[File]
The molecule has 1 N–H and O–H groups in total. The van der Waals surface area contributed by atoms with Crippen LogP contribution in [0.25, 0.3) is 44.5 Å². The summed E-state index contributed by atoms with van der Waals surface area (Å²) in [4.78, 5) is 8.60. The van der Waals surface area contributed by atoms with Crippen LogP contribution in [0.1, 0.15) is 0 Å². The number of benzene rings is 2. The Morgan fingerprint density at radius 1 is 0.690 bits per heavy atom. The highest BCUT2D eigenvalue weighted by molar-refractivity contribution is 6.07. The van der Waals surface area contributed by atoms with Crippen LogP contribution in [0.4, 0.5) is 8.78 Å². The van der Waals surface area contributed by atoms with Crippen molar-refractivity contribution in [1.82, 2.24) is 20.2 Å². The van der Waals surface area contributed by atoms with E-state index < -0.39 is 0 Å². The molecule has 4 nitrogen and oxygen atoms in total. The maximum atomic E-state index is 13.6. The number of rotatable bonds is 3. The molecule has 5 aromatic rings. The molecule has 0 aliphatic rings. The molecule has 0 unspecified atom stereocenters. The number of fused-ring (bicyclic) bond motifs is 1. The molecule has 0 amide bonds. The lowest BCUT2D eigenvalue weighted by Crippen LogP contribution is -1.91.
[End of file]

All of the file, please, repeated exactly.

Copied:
The molecule has 1 N–H and O–H groups in total. The van der Waals surface area contributed by atoms with Crippen LogP contribution in [0.25, 0.3) is 44.5 Å². The summed E-state index contributed by atoms with van der Waals surface area (Å²) in [4.78, 5) is 8.60. The van der Waals surface area contributed by atoms with Crippen LogP contribution in [0.1, 0.15) is 0 Å². The number of benzene rings is 2. The Morgan fingerprint density at radius 1 is 0.690 bits per heavy atom. The highest BCUT2D eigenvalue weighted by molar-refractivity contribution is 6.07. The van der Waals surface area contributed by atoms with Crippen LogP contribution in [0.4, 0.5) is 8.78 Å². The van der Waals surface area contributed by atoms with Crippen molar-refractivity contribution in [1.82, 2.24) is 20.2 Å². The van der Waals surface area contributed by atoms with E-state index < -0.39 is 0 Å². The molecule has 4 nitrogen and oxygen atoms in total. The maximum atomic E-state index is 13.6. The number of rotatable bonds is 3. The molecule has 5 aromatic rings. The molecule has 0 aliphatic rings. The molecule has 0 unspecified atom stereocenters. The number of fused-ring (bicyclic) bond motifs is 1. The molecule has 0 amide bonds. The lowest BCUT2D eigenvalue weighted by Crippen LogP contribution is -1.91.